Browsing Faculty of Social Science by Authors
Delusional Ideation, Cognitive Processes and Crime Based ReasoningWilkinson, Dean J.; Caulfield, Laura S.; University of Chester; University of Wolverhampton (NCBI, 2017-08-31)Probabilistic reasoning biases have been widely associated with levels of delusional belief ideation (Galbraith, Manktelow, & Morris, 2010; Lincoln, Ziegler, Mehl, & Rief, 2010; Speechley, Whitman, & Woodward, 2010; White & Mansell, 2009), however, little research has focused on biases occurring during every day reasoning (Galbraith, Manktelow, & Morris, 2011), and moral and crime based reasoning (Wilkinson, Caulfield, & Jones, 2014; Wilkinson, Jones, & Caulfield, 2011). 235 participants were recruited across four experiments exploring crime based reasoning through different modalities and dual processing tasks. Study one explored delusional ideation when completing a visually presented crime based reasoning task. Study two explored the same task in an auditory presentation. Study three utilised a dual task paradigm to explore modality and executive functioning. Study four extended this paradigm to the auditory modality. The results indicated that modality and delusional ideation have a significant effect on individuals reasoning about violent and non-violent crime (p < .05), which could have implication for the presentation of evidence in applied setting such as the courtroom.
Exploring alternative terrain in the rehabilitation and treatment of offenders: findings from a prison-based music projectCaulfield, Laura S.; Wilkinson, Dean J.; Wilson, David; University of Wolverhampton; University of Chester; Birmingham City Univeristy (Taylor and Francis, 2016-07-05)The arts in prison settings have provided an alternative or complimentary component to rehabilitation. Despite increased interest, studies capturing the voice of offenders participating in projects and the long-term impact are limited. Data from semistructured interviews with 18 men who had taken part in a music-based project while incarcerated, including one group of five participants who were tracked for 18 months with supplemented data from correctional staff and official documentation, is presented. Participants of the art-based projects comment on changes they believe to have derived from participating in the project, particularly relating to emotions, self-esteem, self-confidence, communication and social skills. An exoffender sample of participants reported that participation in art projects provide experiences that promote beneficial skills that have been useful for post prison life.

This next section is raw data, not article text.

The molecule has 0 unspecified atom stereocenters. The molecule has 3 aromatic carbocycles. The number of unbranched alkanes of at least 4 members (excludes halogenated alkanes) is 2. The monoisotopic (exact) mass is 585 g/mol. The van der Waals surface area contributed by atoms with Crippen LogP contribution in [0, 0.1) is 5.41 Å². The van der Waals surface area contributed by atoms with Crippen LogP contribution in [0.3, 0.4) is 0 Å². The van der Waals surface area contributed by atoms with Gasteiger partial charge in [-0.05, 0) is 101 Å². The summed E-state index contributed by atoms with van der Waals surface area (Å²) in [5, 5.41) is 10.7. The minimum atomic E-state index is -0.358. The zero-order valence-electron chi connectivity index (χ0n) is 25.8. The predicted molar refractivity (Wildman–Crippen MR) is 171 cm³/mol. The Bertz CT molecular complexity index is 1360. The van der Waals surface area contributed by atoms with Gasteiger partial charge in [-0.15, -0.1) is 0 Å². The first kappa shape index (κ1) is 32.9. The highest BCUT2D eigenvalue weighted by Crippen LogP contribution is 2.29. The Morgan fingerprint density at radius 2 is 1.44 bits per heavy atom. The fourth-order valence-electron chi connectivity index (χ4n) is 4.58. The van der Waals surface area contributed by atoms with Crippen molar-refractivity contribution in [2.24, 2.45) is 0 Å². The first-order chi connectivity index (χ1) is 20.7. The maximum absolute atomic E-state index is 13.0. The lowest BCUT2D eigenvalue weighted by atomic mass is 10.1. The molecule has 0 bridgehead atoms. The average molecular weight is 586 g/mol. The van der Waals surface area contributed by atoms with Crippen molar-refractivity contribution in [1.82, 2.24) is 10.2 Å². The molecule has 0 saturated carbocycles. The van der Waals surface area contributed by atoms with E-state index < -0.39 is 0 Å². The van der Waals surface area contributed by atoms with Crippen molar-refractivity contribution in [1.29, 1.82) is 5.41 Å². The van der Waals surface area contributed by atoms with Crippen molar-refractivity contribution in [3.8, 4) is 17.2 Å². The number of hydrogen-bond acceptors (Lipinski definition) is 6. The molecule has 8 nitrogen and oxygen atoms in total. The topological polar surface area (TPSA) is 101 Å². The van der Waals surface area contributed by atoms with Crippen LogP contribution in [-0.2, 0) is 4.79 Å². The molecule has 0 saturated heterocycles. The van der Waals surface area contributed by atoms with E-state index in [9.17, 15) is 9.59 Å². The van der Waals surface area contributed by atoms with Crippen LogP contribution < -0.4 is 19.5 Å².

The perceived benefits of an arts project for health and wellbeing of older offendersWilkinson, Dean J.; Caulfield, Laura S.; University of Chester; University of Wolverhampton (NCBI, 2017-03-31)The increasing ageing prison population is becoming a pressing issue throughout the criminal justice system. Alongside the rising population, are a host of health and wellbeing issues that contribute to older offenders needs whilst in prison. It has been recommended that meaningful activities can have positive effects on this population and therefore this paper uniquely reviews older offenders accounts of taking part in an arts based project, Good Vibrations, whilst imprisoned. The Good Vibrations project engages individuals in Gamelan music making with an end of project performance. This study used independent in-depth interviews to capture the voices of older offenders who took part in an art based prison project. The interview data was analysed using thematic analysis, which highlighted themes that were consistent with other populations who have taken part in a Good Vibrations project, along with specific age relating issues of mobility, motivation, identity and wellbeing.